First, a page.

The first 200 million euros in funding from the Institution for Growth in Greece (IfG) will start flowing to small and medium-sized enterprises in September, offering loans with lower interest rates through the country’s banks, the government announced on Tuesday.
The ministers for development, Costis Hatzidakis, and finance, Yannis Stournaras, along with Ulrich Schroeder, the managing director of German investment bank KfW, yesterday presented the IfG action plan, which provides for the recycling of the first loans, which could reach up to 700 million euros in the next seven years.
Hatzidakis stated that the IfG and the joint action with KfW for SMEs will offer “a liquidity lifeline for smaller enterprises that is more necessary than ever.” Stournaras added that the German bank’s support is crucial, while Schroeder voiced an appeal for “potential partners” and “interested parties who could join forces with us and offer more funds.”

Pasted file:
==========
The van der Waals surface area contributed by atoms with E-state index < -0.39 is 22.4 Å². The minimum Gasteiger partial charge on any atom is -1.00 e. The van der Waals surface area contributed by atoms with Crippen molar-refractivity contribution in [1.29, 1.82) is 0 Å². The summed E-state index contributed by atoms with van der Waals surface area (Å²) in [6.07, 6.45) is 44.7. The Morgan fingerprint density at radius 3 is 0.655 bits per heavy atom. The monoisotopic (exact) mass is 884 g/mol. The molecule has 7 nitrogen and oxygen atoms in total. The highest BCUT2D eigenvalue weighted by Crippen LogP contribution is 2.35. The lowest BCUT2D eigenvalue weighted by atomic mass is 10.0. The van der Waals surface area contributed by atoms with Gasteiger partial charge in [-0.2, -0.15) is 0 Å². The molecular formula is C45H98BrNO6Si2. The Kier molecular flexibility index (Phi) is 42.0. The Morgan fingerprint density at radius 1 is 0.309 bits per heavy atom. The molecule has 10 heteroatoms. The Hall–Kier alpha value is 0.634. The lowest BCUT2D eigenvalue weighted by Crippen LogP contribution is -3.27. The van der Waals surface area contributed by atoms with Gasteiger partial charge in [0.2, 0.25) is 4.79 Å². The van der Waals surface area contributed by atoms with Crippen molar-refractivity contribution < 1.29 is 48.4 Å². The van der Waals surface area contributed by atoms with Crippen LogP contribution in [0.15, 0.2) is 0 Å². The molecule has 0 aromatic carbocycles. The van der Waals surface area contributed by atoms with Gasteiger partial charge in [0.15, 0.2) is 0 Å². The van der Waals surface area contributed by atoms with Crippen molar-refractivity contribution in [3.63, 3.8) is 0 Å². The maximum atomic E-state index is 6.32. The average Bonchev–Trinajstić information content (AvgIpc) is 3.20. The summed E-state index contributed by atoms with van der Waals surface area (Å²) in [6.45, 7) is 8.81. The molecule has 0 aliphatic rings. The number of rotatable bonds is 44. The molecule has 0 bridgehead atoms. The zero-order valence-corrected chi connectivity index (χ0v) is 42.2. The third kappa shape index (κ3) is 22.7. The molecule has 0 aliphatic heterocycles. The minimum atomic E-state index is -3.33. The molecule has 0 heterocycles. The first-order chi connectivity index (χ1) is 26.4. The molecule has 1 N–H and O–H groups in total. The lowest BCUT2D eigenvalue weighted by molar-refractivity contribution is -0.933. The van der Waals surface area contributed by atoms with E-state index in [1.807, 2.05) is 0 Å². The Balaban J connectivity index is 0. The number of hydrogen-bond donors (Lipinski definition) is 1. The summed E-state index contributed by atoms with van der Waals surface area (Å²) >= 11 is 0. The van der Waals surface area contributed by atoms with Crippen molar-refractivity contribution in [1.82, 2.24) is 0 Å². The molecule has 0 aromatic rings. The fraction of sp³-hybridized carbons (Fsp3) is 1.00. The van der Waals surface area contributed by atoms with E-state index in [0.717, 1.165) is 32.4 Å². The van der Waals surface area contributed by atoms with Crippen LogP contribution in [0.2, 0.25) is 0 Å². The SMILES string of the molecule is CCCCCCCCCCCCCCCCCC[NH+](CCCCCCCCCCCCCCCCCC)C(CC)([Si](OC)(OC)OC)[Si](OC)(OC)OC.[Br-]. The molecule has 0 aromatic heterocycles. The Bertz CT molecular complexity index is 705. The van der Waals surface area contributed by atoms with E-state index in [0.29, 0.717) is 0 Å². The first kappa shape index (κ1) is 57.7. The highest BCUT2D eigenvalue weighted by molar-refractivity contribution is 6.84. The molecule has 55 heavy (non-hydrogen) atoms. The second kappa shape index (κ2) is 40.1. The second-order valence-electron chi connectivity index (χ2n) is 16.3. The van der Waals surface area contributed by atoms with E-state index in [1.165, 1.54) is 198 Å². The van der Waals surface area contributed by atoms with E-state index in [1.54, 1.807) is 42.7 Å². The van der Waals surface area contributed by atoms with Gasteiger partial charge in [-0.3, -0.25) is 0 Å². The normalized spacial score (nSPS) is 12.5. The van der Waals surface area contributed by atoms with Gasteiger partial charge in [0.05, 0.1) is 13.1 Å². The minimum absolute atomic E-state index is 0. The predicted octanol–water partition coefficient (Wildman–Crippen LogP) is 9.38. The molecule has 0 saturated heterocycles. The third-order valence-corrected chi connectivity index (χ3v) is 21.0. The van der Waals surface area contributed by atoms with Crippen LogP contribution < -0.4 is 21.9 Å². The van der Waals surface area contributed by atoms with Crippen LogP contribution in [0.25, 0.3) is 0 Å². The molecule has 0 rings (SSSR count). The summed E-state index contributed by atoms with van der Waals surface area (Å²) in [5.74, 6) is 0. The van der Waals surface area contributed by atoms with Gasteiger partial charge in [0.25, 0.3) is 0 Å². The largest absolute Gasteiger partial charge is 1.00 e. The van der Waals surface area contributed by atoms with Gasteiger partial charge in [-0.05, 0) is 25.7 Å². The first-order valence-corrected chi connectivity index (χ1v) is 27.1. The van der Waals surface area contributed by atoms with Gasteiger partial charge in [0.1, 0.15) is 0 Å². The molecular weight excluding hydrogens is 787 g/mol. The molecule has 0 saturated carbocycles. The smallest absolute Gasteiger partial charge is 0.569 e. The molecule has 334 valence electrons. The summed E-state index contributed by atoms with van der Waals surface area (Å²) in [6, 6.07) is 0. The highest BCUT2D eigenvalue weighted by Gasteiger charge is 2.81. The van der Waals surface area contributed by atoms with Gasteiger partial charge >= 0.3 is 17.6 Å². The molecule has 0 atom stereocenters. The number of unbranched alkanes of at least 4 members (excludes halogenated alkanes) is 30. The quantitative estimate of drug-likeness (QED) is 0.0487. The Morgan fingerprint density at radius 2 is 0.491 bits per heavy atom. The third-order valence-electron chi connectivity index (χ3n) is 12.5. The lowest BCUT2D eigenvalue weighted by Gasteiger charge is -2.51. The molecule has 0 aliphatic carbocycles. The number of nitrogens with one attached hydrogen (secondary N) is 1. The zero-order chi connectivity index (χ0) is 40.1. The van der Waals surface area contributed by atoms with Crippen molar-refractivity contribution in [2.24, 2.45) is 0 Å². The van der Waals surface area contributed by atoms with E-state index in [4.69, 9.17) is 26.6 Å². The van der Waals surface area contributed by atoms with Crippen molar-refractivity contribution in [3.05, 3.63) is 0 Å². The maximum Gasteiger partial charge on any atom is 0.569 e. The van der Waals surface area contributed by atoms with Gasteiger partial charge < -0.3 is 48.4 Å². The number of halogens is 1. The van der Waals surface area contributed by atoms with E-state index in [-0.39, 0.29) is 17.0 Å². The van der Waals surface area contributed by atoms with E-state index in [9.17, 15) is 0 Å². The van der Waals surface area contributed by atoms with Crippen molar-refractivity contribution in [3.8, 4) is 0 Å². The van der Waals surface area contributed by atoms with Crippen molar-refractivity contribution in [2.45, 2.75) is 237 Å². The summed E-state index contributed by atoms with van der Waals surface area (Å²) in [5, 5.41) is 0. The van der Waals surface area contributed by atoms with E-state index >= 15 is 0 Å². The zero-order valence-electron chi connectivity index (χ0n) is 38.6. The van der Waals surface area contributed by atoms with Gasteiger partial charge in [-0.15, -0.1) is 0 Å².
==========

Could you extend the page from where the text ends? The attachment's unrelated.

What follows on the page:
Hatzidakis confirmed that contacts are continuing with France, whose loan and deposits fund may contribute to the IfG, saying, “I would like to think that we are at the conclusive stage in our talks with all other interested parties.”
According to the plan presented yesterday, out of the first 200 million euros in credit, half will come from Greece and the other half from KfW, guaranteed by the German government. The interest rate for SME recipients will be between 1 and 3 percent below the current levels.
The main criterion for the selection of recipients will be that applicant SMEs should employ no more than 250 people. However, Schroeder said it will be the banks that determine the final conditions of the loan contracts, weighing up the risks on a case-by-case basis.
Loans will amount to a maximum of 1 million euros and are to be used for investments, cash needs or even to refinance working capital. Enterprises will initially repay only the interest, before paying back the rest at the end of the loan period.
The IfG will also drastically cut the bureaucracy associated with issuing credit to SMEs. The plan is for all 200 million euros to be distributed by mid-2015, although Schroeder argued this could happen before the end of this year.